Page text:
Now, let’s talk about coal. How much support does the Chinese government give to the coal industry?
Coal is one of the fuels that get the most subsidies in China.
The government supports the coal industry with tens of billions of USD per year –at least. The GSI identified around USD 18 billion (CNY 121 billion) of subsidies given to the generation of coal-based electricity in 2015. In addition, GSI found around USD 6 billion (CNY 36 billion) of subsidies to the production of coal in 2013. The GSI inventories identified a total of 33 subsidies and quantified 17 of these so the actual cost of subsidies to coal is likely to be even higher than estimated.
Are there any hidden costs that come with using coal?
The greatest cost associated with the use of coal is not the cost to the public budget. It is the cost to the people of China, in terms of health and environment. The World Health Organisation (WHO) estimates that ambient air pollution contributes to more than 460,000 deaths per year in China, and coal is a major cause of air pollution.
The costs of these externalities are likely to be far greater than the costs of the subsidies themselves. The figure below summarizes different available estimates of hidden costs of coal in China. These estimates fall within broad ranges depending on the methodologies.
What is China doing to reduce the burden of subsidies to the coal industry?
The high costs of overreliance on coal have created significant public concerns and political impetus. Premier Li Keqiang pledged to “make the skies blue again” in recognition of the need to tackle air pollution. In practice this has led to plans to scale back the coal industry through the cancelation of coal-fired power projects and radically decreasing the number of plants approved. Both coal consumption and production in China are decreasing after reaching a peak in 2013.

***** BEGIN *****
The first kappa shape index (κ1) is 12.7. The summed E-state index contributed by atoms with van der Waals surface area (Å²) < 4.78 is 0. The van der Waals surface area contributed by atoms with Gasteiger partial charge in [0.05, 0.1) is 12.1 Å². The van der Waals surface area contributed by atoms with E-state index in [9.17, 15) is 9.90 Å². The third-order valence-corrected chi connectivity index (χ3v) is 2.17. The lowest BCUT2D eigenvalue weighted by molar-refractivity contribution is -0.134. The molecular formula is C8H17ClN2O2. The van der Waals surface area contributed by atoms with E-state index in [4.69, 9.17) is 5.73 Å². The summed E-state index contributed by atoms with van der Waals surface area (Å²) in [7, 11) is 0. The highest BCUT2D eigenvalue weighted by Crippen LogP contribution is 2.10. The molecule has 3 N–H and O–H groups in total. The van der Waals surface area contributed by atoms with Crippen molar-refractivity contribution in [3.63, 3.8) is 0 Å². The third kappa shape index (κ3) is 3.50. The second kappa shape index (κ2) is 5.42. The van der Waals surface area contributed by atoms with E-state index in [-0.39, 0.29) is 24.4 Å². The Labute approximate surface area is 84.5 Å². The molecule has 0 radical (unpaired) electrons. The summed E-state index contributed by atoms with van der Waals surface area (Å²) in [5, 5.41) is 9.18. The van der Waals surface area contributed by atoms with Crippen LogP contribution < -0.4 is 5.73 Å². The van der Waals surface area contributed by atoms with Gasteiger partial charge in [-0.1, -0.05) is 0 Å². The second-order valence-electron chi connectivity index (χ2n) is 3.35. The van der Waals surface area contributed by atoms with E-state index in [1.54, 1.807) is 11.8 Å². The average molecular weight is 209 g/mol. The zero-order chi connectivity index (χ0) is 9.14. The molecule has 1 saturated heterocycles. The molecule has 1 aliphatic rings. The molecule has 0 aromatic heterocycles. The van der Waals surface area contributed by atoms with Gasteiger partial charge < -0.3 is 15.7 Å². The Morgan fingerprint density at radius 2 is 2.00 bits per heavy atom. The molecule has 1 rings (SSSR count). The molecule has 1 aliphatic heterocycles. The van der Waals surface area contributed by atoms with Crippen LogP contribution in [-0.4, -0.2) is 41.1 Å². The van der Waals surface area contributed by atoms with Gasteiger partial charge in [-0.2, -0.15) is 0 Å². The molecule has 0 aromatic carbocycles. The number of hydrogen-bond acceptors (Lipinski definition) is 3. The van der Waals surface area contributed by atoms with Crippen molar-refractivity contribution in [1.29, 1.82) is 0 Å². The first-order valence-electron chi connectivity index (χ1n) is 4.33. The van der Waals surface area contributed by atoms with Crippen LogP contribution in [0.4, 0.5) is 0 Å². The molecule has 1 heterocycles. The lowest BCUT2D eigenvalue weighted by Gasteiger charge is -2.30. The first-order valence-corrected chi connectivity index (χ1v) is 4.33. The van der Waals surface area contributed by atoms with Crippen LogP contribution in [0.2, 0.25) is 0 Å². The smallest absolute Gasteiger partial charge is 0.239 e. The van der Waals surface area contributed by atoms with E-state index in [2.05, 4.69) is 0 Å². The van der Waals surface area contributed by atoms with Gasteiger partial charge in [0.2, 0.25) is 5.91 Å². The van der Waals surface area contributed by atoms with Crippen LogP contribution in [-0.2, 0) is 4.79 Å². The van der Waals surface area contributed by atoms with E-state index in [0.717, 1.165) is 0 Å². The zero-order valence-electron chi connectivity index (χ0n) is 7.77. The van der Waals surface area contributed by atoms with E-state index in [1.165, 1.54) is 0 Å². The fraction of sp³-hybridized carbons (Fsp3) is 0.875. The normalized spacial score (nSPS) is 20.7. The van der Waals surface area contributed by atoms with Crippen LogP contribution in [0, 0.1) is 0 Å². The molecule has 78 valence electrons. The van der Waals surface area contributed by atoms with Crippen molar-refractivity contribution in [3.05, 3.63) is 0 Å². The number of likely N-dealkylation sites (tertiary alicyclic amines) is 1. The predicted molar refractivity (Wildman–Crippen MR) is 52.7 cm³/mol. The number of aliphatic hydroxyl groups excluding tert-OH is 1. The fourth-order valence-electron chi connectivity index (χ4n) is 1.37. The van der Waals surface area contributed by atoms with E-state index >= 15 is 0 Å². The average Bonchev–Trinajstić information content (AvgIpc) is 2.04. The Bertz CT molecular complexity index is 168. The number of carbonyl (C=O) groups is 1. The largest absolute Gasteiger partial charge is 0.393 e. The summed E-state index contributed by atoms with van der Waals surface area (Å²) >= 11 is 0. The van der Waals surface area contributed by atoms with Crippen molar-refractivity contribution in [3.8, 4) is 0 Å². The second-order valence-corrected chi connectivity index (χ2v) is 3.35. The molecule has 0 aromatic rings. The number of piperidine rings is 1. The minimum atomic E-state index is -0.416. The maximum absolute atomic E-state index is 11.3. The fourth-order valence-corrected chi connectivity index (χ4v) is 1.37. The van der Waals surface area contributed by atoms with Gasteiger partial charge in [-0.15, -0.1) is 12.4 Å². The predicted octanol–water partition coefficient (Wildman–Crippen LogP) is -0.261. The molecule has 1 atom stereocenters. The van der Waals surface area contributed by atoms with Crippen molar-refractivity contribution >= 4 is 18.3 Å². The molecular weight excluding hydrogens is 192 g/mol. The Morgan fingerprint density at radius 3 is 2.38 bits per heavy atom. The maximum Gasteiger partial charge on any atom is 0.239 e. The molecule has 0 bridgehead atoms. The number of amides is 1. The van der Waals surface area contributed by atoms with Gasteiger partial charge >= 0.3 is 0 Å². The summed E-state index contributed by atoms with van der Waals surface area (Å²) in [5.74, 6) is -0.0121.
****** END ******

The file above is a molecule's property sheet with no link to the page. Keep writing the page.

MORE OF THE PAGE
To fill the gap left by the coal phase out China is expanding renewable energies. China is a world leader in renewable energy, both in terms of investment (USD 78 billion in 2016) and installations, with more wind and solar capacity than any other country.
So, if renewables start replacing coal, what is going to happen with the coal industry and its workers?
A key challenge to the phase-out of coal (in China and everywhere else) is the difficulties of finding new jobs for former coal miners and restructuring the economy away from coal. The Chinese government estimates that coal industry reform will lead to the loss more than a million jobs in the next few years. International experience demonstrate that developing an effective strategy to retrain these workers is not easy. China will need to develop policies that address the short term hardship due to unemployment; the medium term need to attract businesses to former coal producing regions; and the long term need to nuture new industries that can eventually provide fufilling jobs in the future.
Where can I find out more about subsidies and the coal transition?
The IISD’s Global Subsidies Initiative (GSI) has produced a large body of research on fossil fuel subsidies in China and globally. You can learn more about fossil fuel subsidies in China in this detailed inventory by GSI, OCI and ODI. GSI also published comprehensive inventories of subsidies to coal producers and coal power generators. And this detailed report talks about coal transition in China (Shanxi province) and international case studies. More information and a database of China’s public financing for coal and renewable energy projects abroad can be found here.